Shovel Time: The Gorbals
I’ve lost all ability to gauge what others will find compelling. My call for birthday travel mates to the Aqueduct casino fell flat (I decided to just take myself out to Bâtard) yet an equally arduous journey to Forest Hills to sleuth out the Northeast’s only Sizzler has generated interest. The Gorbals on opening night was also not a strike out.
Who wouldn’t want to eat in the nation’s coolest Urban Outfitters that’s barely an Urban Outfitters. Space Ninety 8 could be described as a concept store. Or it could be described as “More Anthro. More Curated,” as a sales clerk was explaining to a customer. “We don’t have sales,” he added.
That means you’ll weave past the macramé dreamcatchers, white lug-soled sandals, one size fits most Eileen Fisher for millennials linen shifts, and Japanese lip balms in containers camouflaged as fruit. All of a sudden a bar appears on the horizon of the men’s section on the third flor. Take a left and you’re dining in-store next to an open kitchen.
On the early side, the restaurant was populated but not at capacity; there were enough free seats to cause arrivals to balk at sharing the communal table in the back. The crowd was also slightly older than one might imagine, and by older I just mean over 30 with a sprinkling of the truly middle aged. (I went for a beer afterward at Iona and there was not one person over 24–or wearing a bra–in the back garden.)
I was expecting small plates, and for the most part they were. Not so with the banh mi poutine, total blogger bait which appeared first, unbidden, and was appreciated all the more for it. I wouldn’t describe this as tasting like a banh mi, though. The rich hunks of pork adhered to the fries and pickles with melted cheese kind of translated as cubano. Regardless, I couldn’t stop picking at the delicious pile.
Falafel-crusted lamb sweetbreads completely made sense–even the subtle ranch-flavored hummus didn’t seem out of place. What is ranch anyway but buttermilk and a dill-heavy herb-blend?
I didn’t catch a photo before the “Jewish lunchbox” was shook up in front of us. This was the least successful dish, perhaps because the barley posing as rice was lukewarm. Timing was a little haphazard, but I won’t begrudge anyone on their first night. Gefilte fish holds no nostalgia for me, though I can appreciate a spongy fish cake, a nice runny egg yolk and kimchi (with more of that dill).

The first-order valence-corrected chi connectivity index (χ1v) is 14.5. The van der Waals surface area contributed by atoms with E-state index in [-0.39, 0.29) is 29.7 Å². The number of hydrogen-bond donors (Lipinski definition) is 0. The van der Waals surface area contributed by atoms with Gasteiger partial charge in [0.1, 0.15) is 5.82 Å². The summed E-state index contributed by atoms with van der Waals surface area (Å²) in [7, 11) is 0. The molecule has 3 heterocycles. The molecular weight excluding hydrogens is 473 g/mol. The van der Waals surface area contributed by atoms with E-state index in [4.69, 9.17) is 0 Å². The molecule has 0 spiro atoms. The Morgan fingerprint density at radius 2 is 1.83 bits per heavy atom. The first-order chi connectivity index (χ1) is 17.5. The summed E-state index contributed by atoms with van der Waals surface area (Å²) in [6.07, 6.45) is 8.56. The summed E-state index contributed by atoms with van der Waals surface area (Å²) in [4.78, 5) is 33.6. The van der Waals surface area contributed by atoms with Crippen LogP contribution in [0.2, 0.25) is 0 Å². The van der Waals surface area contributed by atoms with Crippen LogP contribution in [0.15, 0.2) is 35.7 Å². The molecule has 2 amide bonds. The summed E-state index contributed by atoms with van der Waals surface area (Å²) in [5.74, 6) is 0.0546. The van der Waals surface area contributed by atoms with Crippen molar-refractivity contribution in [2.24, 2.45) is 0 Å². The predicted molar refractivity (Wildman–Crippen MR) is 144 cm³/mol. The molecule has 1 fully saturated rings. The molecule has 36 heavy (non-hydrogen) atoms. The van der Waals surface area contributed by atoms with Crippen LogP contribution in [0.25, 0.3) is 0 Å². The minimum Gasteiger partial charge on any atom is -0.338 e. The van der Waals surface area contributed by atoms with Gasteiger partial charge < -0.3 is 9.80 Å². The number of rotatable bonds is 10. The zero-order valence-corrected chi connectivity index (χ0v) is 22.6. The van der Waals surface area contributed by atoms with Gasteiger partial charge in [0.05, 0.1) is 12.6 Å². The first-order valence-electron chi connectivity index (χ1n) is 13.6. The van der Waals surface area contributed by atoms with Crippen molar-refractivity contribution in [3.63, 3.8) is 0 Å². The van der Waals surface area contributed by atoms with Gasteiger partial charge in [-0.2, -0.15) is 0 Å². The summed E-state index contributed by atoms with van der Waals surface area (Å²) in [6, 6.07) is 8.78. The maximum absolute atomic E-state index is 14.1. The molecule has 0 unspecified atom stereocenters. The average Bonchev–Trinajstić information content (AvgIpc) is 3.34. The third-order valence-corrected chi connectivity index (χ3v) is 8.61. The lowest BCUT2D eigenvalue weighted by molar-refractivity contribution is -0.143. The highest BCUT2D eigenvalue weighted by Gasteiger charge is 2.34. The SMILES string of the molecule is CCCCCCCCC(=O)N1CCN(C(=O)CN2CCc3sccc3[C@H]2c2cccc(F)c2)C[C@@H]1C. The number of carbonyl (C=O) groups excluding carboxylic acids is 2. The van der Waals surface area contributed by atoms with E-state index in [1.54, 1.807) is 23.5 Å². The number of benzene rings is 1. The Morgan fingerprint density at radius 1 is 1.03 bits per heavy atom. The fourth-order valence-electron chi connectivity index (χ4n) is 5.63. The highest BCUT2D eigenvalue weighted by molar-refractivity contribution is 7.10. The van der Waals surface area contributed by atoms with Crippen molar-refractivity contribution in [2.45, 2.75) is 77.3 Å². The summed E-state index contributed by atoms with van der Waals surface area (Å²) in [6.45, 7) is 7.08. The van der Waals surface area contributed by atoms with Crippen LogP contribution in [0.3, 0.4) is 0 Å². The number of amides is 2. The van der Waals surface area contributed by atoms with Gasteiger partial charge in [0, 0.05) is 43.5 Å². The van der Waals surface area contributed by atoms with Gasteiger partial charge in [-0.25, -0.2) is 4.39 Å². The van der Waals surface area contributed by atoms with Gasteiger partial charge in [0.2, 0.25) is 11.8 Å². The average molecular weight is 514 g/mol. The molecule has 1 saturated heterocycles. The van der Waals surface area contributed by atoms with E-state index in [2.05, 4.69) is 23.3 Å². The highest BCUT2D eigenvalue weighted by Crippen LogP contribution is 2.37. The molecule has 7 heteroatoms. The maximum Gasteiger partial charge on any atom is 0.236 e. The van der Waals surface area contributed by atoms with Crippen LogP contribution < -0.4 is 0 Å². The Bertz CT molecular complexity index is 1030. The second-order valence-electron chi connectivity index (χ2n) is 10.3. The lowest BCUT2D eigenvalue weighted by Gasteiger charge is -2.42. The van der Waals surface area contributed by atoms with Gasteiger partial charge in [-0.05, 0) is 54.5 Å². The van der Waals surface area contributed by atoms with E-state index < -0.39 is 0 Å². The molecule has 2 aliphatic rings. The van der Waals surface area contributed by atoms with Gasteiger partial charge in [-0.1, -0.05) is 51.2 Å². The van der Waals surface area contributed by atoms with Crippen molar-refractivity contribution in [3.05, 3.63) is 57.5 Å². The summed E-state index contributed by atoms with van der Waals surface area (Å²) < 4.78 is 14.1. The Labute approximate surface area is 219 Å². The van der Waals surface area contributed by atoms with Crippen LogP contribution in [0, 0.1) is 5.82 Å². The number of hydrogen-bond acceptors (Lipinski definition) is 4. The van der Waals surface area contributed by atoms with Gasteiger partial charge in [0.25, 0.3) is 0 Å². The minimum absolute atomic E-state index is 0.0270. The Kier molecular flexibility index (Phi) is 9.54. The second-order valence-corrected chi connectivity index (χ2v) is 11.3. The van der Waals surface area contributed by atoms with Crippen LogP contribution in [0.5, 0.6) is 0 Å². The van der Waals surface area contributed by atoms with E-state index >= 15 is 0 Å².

You should order at least one vegetable. Carrots, shriveled with a velvety texture, come with nearly candied brown tufts called almond cake that based on color and the dish’s vaguely Nordic vibe kept signaling rye to my brain. Not rye.
The friend who had taken me out couldn’t decide if the bacon-wrapped matzoh balls were a “dick move” or not. A dick move that got slightly neglected because they came at the end of the meal and were a little heavy (I blame the poutine) even if the horseradish sauce livened them up. These might work better as bar snacks.
I guess this is L.A. food, though it feels just as much like Brooklyn food. The “Barn” section of the menu is where the fun is concentrated, and I would characterize this food as fun. In many ways, it’s less serious than the merchandise on the floor. Nothing is outrageously priced, nothing is overly precious. I guess fun is pretty subjective? (says the person who wants to spend a summer day playing Keno in a dark, smoke-filled space). The talons attached to the schnitzel were causing some commotion; one had to be sawed off at the table before the woman would accept the plate and another diner requested the gnarled chicken foot be removed before leaving the kitchen.
The Gorbals * 98 N. Sixth St., Brooklyn, NY